“We really made tremendous strides in just a few years. Iowa was one of just four states with no children’s mental health system, to our everlasting shame,” said Peggy Huppert, director of mental health organization NAMI Iowa. “Now we have the policy in place, and that’s really just the beginning.”

The bill passed with bipartisan votes, but fell short of the full funding Reynolds requested. Inadequate funding means implementing the new law will be a challenge, as it has been for the adult mental health law passed before it, Huppert said.

“Three-quarters of adult mental health are funded through Medicaid. Reimbursement rates remain too low. We have quite a few services that on paper are supposed to be available but aren’t because there are few providers willing to do those services for the rate the state is paying,” she explained.

Still, Huppert is encouraged lawmakers and political candidates are finally listening.

“Mental health has really come into the spotlight as an issue,” she said. “The tipping point was the collective aim of thousands of Iowans who had to deal with a system that was failing and letting them down.”

Legislation in recent years has required law enforcement officers to receive mental health training and has allowed for better communication among health care providers to improve care, said Tom Eachus, executive director at UnityPoint Health Black Hawk Grundy Mental Health Center in Waterloo.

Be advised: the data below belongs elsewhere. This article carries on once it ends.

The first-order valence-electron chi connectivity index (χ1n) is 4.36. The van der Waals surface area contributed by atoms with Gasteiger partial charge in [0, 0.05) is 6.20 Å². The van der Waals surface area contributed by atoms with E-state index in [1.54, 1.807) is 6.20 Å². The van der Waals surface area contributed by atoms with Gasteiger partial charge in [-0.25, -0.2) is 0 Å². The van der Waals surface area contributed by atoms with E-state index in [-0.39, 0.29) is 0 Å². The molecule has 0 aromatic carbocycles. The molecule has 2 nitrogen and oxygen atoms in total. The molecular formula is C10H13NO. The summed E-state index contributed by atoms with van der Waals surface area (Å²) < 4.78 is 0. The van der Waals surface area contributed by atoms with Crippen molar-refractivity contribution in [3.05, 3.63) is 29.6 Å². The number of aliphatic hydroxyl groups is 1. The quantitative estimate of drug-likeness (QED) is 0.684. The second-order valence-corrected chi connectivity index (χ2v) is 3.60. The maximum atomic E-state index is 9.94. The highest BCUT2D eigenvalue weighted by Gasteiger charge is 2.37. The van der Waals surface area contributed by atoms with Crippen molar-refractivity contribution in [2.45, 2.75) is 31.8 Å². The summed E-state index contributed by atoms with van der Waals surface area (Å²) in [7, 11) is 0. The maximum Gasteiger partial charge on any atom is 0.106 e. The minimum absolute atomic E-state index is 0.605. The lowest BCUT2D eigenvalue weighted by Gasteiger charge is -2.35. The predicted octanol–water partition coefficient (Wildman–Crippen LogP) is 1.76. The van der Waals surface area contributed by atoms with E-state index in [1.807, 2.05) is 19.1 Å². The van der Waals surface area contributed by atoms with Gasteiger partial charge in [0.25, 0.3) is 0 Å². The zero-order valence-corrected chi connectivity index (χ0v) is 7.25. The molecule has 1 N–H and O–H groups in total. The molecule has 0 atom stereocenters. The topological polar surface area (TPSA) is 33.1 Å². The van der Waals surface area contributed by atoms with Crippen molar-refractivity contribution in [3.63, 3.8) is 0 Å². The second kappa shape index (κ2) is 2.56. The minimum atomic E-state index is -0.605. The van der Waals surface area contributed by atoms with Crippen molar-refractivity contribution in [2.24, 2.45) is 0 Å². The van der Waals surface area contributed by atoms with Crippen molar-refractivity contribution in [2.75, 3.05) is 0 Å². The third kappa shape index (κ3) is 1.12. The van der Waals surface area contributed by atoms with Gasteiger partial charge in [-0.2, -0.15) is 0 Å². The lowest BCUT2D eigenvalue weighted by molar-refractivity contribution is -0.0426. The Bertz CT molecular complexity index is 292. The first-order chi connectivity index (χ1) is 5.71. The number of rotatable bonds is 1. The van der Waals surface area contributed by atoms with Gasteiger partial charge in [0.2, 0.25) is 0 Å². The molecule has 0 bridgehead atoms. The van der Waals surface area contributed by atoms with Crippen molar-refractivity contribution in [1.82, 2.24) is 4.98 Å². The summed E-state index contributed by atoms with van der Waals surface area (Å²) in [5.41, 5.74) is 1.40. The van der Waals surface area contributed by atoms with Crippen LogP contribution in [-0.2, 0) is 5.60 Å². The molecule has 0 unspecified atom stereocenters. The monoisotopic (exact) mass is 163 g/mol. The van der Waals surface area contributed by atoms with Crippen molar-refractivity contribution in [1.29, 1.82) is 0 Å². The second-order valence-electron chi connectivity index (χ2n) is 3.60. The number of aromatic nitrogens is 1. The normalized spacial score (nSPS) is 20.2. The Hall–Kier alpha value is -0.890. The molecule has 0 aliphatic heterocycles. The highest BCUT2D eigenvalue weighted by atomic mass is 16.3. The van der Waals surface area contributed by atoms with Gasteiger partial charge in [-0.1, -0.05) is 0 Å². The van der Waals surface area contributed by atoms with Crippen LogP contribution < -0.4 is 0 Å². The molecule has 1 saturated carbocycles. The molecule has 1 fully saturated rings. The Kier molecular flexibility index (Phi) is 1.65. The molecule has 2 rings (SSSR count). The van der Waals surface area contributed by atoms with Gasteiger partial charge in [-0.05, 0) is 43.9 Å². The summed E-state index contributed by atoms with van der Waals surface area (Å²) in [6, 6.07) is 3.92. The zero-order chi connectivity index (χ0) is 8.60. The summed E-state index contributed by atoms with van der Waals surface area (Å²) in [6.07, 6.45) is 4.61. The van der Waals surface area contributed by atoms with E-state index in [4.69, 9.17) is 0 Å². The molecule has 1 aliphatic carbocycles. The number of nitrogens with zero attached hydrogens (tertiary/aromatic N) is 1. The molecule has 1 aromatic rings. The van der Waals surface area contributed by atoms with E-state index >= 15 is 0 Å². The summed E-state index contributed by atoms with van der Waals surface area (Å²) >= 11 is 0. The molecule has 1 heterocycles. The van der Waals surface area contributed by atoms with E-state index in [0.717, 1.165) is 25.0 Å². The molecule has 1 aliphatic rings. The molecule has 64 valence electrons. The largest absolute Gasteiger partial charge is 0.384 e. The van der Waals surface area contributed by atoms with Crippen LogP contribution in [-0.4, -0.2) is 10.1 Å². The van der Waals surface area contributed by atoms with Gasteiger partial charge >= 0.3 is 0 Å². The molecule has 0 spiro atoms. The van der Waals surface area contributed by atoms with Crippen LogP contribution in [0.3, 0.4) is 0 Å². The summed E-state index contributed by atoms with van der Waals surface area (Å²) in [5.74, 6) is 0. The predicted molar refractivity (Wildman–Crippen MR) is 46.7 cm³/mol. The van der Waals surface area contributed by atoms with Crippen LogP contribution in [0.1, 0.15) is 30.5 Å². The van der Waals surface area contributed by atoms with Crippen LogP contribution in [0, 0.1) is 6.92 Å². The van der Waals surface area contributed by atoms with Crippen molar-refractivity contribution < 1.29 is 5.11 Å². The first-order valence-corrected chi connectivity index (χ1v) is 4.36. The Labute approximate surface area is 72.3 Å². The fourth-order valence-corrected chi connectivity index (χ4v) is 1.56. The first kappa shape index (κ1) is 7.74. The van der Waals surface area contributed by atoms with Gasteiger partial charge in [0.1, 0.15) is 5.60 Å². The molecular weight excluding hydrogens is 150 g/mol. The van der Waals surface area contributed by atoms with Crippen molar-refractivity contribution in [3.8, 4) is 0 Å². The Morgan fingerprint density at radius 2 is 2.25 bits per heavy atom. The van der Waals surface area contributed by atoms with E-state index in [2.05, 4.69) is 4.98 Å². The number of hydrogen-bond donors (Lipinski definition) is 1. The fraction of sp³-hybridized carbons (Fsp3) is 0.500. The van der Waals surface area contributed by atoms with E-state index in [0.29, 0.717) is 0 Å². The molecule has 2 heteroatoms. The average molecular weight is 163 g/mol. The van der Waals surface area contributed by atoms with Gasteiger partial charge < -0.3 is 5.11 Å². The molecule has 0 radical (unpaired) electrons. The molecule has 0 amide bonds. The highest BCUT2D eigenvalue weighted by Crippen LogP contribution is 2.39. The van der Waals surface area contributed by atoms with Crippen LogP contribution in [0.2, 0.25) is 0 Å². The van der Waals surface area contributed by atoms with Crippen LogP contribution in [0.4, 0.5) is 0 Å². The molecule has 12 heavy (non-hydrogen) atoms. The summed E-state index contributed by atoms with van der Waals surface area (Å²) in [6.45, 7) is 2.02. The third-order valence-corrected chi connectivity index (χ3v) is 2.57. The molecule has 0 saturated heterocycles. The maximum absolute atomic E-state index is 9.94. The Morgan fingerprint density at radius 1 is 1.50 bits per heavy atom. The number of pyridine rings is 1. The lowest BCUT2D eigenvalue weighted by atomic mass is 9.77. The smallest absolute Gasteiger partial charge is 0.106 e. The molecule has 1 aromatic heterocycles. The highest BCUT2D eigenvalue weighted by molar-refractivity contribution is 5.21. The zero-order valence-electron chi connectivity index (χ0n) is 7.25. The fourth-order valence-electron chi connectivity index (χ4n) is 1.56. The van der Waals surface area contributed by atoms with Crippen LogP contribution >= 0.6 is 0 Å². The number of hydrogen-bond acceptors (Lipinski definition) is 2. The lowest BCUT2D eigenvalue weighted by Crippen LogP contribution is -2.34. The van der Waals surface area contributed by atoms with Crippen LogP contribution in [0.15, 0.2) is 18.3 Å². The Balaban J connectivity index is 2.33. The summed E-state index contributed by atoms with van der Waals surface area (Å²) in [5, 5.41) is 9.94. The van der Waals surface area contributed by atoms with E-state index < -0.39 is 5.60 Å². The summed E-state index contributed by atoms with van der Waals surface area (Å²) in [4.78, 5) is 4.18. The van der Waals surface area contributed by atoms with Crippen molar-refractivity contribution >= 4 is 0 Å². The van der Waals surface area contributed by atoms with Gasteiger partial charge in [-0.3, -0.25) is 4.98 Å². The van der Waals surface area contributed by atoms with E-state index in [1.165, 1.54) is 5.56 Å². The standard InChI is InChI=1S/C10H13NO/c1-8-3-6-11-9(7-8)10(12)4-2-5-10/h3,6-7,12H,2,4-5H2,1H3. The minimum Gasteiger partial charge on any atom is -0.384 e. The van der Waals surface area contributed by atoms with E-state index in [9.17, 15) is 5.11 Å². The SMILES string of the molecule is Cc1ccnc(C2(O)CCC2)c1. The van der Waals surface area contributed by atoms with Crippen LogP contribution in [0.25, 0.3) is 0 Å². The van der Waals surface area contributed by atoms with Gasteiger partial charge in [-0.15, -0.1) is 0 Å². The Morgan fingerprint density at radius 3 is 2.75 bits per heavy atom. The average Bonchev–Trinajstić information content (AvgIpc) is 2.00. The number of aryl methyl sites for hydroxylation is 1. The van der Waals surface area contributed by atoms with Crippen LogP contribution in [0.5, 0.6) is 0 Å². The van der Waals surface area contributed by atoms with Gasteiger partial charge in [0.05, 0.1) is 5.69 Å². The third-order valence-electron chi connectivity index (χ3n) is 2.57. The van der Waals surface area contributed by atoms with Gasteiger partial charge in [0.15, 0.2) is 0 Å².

“Care coordination has been elevated probably 10-fold over the last couple of years,” he said. “We’ve changed Iowa’s confidentiality law. We can now provide mental health information to other individuals and entities if it’s to improve the overall health of the patient.”

Care coordination is a key talking point for Joan Becker. As a teen, Mark Becker was hearing voices. Over several years, the delusions escalated. Mark fought off unseen assailants, shouting to his father that “they” were on the ceiling, in the walls, under the bed. The family sought help from many directions, including law enforcement.

Mark was committed for a week to a mental health facility for evaluation, where the Beckers were confident their son was meeting with professionals who would “get to the root of what was wrong with Mark.” What they discovered, Joan wrote in her 2015 book, “Sentenced to Life: The Mark Becker Story — Mental Illness, Tragedy, and Transformation,” was that their son spent hardly any time with a psychiatrist or doctor, although he agreed to see a counselor and take prescribed medication following his release.